Mood boards are great tools for anybody and everybody interested in communicating their feelings on a digital plane. But some mood boards are more effective at communicating feeling than others – and layout/formatting is a big reason why. We’re going to show you how to format a mood board by looking at mood board layouts. By the end, you’ll know how to approach mood board design like a professional.
Mood board rules and tips
The first rule in moodboard rules is that there are no rules in moodboard rules. I’m kidding – but seriously: the only limit to a mood board is your own creativity. Want to splatter images across the page like a Jackson Pollock painting? Go ahead. They probably won’t be as effective as a cohesive layout – but then, art is in the eye of the beholder.
But no matter whether you want to make a storyboard or a mood board – you should know the proper mood board layout.
MOOD BOARD LAYOUT DEFINITION
What is a mood board layout?
A mood board layout is the visual structure of a mood board. It refers to the size, dimensions, and placement of images. Typically, mood boards are four-sided and sharp edged – with all embedded images wholly in the frame.
Common Mood Board Dimensions
Mood board size and dimensions
You may be wondering: what is a proper mood board size? Well, that depends on what you want to use the mood board for. If you’re planning on creating a digital file to share with friends or colleagues, you may want an 11” wide by 8.5” high document (which is the default landscape size for books).
If you’re planning on creating an art installment, you may want to go much bigger, for example 36” wide by 24” high. No matter what, you want to make sure that the images you’re putting on your mood board can be displayed at their full-resolution in their entirety without needing to be cropped or shrunk. You may want to crop or shrink them for stylistic reasons – but you don’t want to feel the need to.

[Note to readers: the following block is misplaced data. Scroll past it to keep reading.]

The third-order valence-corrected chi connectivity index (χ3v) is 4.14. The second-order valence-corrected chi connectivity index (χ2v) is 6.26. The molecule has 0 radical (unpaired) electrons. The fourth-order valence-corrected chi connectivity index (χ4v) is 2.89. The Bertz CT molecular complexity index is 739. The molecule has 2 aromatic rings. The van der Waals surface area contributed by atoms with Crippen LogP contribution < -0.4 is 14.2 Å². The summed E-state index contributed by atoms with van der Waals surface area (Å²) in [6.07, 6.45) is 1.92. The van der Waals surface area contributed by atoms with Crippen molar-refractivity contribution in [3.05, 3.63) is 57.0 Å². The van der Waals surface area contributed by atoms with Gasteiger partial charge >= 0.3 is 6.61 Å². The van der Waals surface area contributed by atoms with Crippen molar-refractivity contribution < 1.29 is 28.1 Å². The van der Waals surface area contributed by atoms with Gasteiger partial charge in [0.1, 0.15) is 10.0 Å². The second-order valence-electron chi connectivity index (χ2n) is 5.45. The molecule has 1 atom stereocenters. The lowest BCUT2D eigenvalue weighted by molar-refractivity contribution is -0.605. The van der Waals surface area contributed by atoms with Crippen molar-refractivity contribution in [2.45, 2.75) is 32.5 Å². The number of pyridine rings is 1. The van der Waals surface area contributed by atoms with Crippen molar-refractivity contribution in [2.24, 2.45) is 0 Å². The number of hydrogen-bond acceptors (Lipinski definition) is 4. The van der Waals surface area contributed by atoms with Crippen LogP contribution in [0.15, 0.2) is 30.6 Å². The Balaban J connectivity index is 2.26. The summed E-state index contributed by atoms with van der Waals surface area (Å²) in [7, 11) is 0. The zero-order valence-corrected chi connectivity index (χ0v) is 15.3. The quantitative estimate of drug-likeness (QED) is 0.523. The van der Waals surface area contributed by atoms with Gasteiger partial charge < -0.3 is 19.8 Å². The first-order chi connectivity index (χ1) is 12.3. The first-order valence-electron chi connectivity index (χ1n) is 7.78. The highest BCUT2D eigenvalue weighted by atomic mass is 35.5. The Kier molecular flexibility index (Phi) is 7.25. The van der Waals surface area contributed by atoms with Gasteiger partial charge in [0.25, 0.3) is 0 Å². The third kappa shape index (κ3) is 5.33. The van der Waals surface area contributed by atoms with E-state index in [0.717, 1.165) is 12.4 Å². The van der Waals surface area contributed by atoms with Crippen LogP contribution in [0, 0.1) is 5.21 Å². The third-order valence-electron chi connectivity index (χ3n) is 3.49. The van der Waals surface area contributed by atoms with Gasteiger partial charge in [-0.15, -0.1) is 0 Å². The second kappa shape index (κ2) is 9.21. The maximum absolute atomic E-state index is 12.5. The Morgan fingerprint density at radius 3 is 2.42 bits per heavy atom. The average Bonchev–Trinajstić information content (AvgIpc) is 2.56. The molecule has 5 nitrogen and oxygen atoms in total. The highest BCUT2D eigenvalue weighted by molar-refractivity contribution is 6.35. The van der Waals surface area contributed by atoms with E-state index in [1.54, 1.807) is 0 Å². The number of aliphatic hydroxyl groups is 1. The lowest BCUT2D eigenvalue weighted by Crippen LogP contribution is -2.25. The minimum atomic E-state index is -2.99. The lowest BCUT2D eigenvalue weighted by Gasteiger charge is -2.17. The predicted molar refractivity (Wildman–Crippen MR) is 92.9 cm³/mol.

Mood boards contain text and graphics as well! Don’t be afraid to add some frames around the images, and color to make them pop.
Color plays a huge role in most mood boards. Consider using bright, fluorescent colors like pink and teal to communicate a breezy feeling. Or brown and gray to ground your work in a realist tone.
A good film mood board layout balances its visual elements without overwhelming the viewer. There is certainly value in collaging – but we typically connote collaging with busy-ness rather than aesthetic design.
Mood boards work best when they simply and succinctly get feeling across. So make sure images, color, and structure, either compliment or juxtapose one another. For example, you could put a dark-red image on top of the board and a light-blue image on the bottom of the board.
This contrast will create a conflicting tone that could support your aim.
Common Mood Board Dimensions
Mood board movie example
For this example, let’s say I’m shooting a black and white movie, and I want to communicate my desired filmic look to my director of photography. My mood board will contain black and white images from some of my favorite movies.
We imported this series of stills into StudioBinder’s mood board creator software, with the template. Check it out below!
Mood boards don’t have to be full of color to communicate style! Sometimes, they work best when they’re monochromatic, or sliding on the scale from black to white. For more on film mood boards, check out our full article on how to make a film mood board.
Best Mood Board Apps: FREE Templates
Want to learn more about mood board layouts? Check out our next article on the best mood board apps, where we break down a bunch of websites with free templates! We’ll show you how to turn feeling into visual art, all with the power of technology. By the end, you’ll be ready to create your own mood board!